Record simulations conducted on Lawrence Livermore supercomputer

Mar 19, 2013 by Breanna Bishop
OSIRIS simulation on Sequoia of the interaction of a fast-ignition-scale laser with a dense DT plasma. The laser field is shown in green, the blue arrows illustrate the magnetic field lines at the plasma interface and the red/yellow spheres are the laser-accelerated electrons that will heat and ignite the fuel.

(Phys.org) —Researchers at Lawrence Livermore National Laboratory have performed record simulations using all 1,572,864 cores of Sequoia, the largest supercomputer in the world. Sequoia, based on IBM BlueGene/Q architecture, is the first machine to exceed one million computational cores. It also is No. 2 on the list of the world's fastest supercomputers, operating at 16.3 petaflops (16.3 quadrillion floating point operations per second).

The simulations are the largest particle-in-cell (PIC) code simulations by number of cores ever performed. PIC simulations are used extensively in to model the motion of the charged particles, and the electromagnetic interactions between them, that make up ionized matter. such as Sequoia enable these codes to follow the simultaneous evolution of tens of billions to trillions of individual particles in highly complex systems.

Frederico Fiuza, a physicist and Lawrence Fellow at LLNL, performed the simulations in order to study the interaction of ultra-powerful lasers with dense plasmas in a proposed method to produce fusion energy, the energy source that powers the sun, in a laboratory setting. The method, known as fast ignition, uses lasers capable of delivering more than a of power (a million billion watts) in a fraction of a billionth of a second to heat compressed deuterium and tritium (DT) fuel to temperatures exceeding the 50 million degrees Celsius needed to initiate fusion reactions and release net energy. The project is part of the U.S. Department of Energy's Office of Fusion Energy Science Program.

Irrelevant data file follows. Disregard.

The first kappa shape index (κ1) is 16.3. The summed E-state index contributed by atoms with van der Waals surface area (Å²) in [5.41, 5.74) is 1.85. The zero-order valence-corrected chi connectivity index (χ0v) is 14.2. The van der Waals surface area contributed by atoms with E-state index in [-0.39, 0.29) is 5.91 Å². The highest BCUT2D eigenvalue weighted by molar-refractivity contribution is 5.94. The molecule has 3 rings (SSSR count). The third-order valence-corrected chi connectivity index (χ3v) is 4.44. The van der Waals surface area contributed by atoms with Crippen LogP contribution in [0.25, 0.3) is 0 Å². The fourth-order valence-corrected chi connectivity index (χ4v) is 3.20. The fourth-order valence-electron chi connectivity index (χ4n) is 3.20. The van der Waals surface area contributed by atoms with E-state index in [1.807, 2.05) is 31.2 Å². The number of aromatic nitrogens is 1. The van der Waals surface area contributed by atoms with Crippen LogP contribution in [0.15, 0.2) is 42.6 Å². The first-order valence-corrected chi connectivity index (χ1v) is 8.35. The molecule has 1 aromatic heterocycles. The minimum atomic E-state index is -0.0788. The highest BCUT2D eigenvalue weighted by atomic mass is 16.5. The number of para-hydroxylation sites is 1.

This method differs from the approach being taken by LLNL's to achieve thermonuclear ignition and burn. NIF's approach is called the "central hot spot" scenario, which relies on simultaneous compression and ignition of a spherical fuel capsule in an implosion, much like in a diesel engine. Fast ignition uses the same hardware as the hot spot approach but adds a high-intensity, ultrashort-pulse laser as the "spark" that achieves ignition.

The code used in these simulations was OSIRIS, a PIC code that has been developed over more than 10 years in collaboration between the University of California, Los Angeles and Portugal's Instituto Superior Técnico. Using this code, Fiuza demonstrated excellent scaling in parallel performance of OSIRIS to the full 1.6 million cores of Sequoia. By increasing the number of cores for a relatively small problem of fixed size, what computer scientists call "strong scaling," OSIRIS obtained 75 percent efficiency on the full machine. But when the total problem size was increased, what is called "weak scaling," a 97 percent efficiency was achieved.

"This means that a that would take an entire year to perform on a medium-size cluster of 4,000 cores can be performed in a single day. Alternatively, problems 400 times greater in size can be simulated in the same amount of time," Fiuza said. "The combination of this unique supercomputer and this highly efficient and scalable code is allowing for transformative research."

OSIRIS is routinely used for fundamental science during the test phase of Sequoia in simulations with up to 256,000 cores. These simulations are allowing researchers, for the first time, to model the interaction of realistic fast-ignition-scale lasers with dense plasmas in three dimensions with sufficient speed to explore a large parameter space and optimize the design for ignition. Each simulation evolves the dynamics of more than 100 billion particles for more than 100,000 computational time steps. This is approximately an order of magnitude larger than the previous largest simulations of fast ignition.